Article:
I didn’t know what to expect from Mauritson Wines, except for the fact that at least one of their wines would be from Rockpile, a newly designated American Viticultural Area (AVA) residing on the northern end of Lake Sonoma. At least that’s what the brochure said. That was just the start to a larger world I had no idea existed. Welcome to Mauritson.
It’s really easy to find Mauritson. Just take Dry Creek Road off of the freeway and head north. It’s the first winery right past Lytton Springs Road. The parking lot is unpaved so if you’re traveling when it’s raining, be aware that it can be a bit muddy. A selection of grapevines flank the sides of the tasting room.
When I arrived, a tasting party of about 8 people were huddled around a tall wooden table outside. Throughout their tasting, a few members of the staff ran back and forth from inside to pour the wine for them. On a warm, sunny Dry Creek summer’s day this would be the perfect place to wine taste. Though with passing showers still lingering overhead, I stepped inside.
The tasting room has a long, tall standing room counter with a lower counter in the front. A mixture of tall chairs and short ones for the lower counter are interspersed throughout the room. While I was standing there, two individuals were sitting to the left of me, obviously contemplating how amazing their rosé made from Cabernet Franc was.
Heck, I was contemplating just how short of a time the skin was left in the tanks as the rosé had the most beautiful salmon like color to it. I’m guessing about three or four hours, but I was so infatuated with the fact they simply had rosé, I failed to ask the question. I guess that will be for another day.
The rosé was a bit off script, and off of the general tasting menu. But like a pig and truffles, once I get a whiff of the cold pink deliciousness, it’s hard to focus on anything else. Wait, where was I? This is not my beautiful house. How did I get here? Oh yes, Rockpile. I remember now.
In addition to the crisp rosé, I started out with a Sauvignon Blanc. A great starter to get the taste buds woken up. It’s bright and crisp, which is a staple style for Dry Creek Valley. The tasting staff then poured a Zinfandel from a similar area in Dry Creek to round out my Dry Creek wine adventure. Then I was off to delve into the Rockpile Wines. Buckle your seatbelts ladies and gentlemen, you’re in for an adventure.
The Rockpile AVA, while only officially being designated since around 2012, the area actually has been used for well over a century and a half for farming and growing grapes. The terrior (pronounced tear-wha-r), or soil and growing conditions in French, is an ideal location for Zinfandel. And a few other varietals too.
Mauritson Wines has been growing wine in the newly proclaimed Rockpile AVA for six generations. That’s over 150 years of farming knowledge for the area. I think they’ve got this down.
I came initially thinking they would have one, maybe two Zins from the Rockpile AVA. What I discovered is yes, they do. And they also have Cabernet Franc and a Petite Sirah (See-rah) as well. Say what? What’s a Rhone varietal (Petite Sirah) doing in the same region as a Bordeaux (Cabernet Franc)? Apparently there is some magic happening up on that mountain.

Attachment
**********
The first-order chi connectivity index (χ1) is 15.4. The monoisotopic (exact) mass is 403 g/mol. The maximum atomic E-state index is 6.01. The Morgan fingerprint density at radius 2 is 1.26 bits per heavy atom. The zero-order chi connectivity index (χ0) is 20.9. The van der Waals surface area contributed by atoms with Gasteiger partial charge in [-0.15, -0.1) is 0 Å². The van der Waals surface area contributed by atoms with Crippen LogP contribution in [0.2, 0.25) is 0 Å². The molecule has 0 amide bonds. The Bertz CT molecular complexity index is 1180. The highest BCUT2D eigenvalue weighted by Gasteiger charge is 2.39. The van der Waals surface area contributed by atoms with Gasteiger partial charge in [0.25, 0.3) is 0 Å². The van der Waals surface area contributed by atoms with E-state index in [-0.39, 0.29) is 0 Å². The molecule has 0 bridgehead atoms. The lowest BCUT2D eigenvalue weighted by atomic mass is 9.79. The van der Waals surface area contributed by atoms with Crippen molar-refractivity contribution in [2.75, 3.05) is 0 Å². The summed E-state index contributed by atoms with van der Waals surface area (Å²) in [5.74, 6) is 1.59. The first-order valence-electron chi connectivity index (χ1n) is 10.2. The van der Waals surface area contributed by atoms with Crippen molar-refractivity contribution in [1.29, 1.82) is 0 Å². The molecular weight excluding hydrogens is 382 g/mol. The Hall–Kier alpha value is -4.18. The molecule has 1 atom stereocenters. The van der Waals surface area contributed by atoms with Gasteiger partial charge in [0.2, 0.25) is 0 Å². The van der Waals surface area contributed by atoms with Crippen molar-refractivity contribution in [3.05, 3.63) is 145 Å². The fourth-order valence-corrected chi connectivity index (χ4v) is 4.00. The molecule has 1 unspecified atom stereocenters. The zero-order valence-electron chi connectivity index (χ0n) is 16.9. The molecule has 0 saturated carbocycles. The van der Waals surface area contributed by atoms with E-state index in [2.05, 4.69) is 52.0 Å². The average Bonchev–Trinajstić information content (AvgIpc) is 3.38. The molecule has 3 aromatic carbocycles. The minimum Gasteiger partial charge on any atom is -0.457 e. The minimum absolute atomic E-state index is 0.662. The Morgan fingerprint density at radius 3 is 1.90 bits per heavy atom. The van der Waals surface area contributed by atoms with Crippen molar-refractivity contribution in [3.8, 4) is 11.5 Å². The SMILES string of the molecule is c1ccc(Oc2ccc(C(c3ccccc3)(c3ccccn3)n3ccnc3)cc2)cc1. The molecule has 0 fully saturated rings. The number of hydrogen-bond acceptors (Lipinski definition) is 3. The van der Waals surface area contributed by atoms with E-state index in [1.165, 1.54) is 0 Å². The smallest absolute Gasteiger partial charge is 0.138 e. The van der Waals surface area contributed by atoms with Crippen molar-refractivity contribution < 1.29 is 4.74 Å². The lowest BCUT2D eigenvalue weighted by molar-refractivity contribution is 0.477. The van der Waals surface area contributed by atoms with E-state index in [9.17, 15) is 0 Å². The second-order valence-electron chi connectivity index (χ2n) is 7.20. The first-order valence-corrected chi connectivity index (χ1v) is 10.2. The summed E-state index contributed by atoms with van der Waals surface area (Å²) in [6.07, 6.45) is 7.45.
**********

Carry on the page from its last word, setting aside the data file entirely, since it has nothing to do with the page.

Whatever is happening up there, it’s working. Both Zin, Cabernet Franc and Petite Sirah that I tried were rocking (get it? Sorry, bad joke). They also are boldly labeled with the rockpile name being 5x as large as the varietal, to show there is a separate line of wine that is Rockpile AVA produced and Dry Creek grapes.
Mauritson also has a Chardonnay and a Cabernet from the nearby Alexander Valley, though I didn’t try them on this trip. There is only so much wine one can consume in one day.
The wines are small in quantity and many of them were either sold out or reserved only for the wine club. Begging, while attempted, didn’t get me very far. Along with not knowing the secret handshake of the Nalle wine club, I’m apparently personae non gratae on being able to purchase some of their wines. It’s all good, really. That just means some wines are held only for the wine club.
If you do like the wines, it’s worth considering signing up for the wine club at Mauritson which allows you access to purchase the various limited edition Zinfandels and other rockpile wines. Do be aware that while you get instant access at the time of signup, you’re making a year commitment. Consider all factors before signing your name and giving the credit card over.
Around the tasting room you’ll find history and artwork. Various paintings hung around the room along with black and white historical photographs that take you back to the early roots of Mauritson’s farming days up on Rockpile.
If you’re just looking to sit outside, enjoy the sunshine and take in the views of Dry Creek, you can simply purchase a bottle and take it out to one of the many tables on the grounds. Most of the tables had umbrellas too.
Tastings run $20 per person, both inside and outside I imagine. If you’re coming with 6 or more people, give the tasting room a ring. It’s not big inside so they do stress any group larger than that have a reservation. Otherwise just stroll on in and taste, anytime from 10–5 daily.
For a sampling of various Zinfandels, a few other varietals not commonly found in Dry Creek, and a history of Rockpile, check out Mauritson. It’s a fun and relaxed atmosphere with a fairly tempting wine club.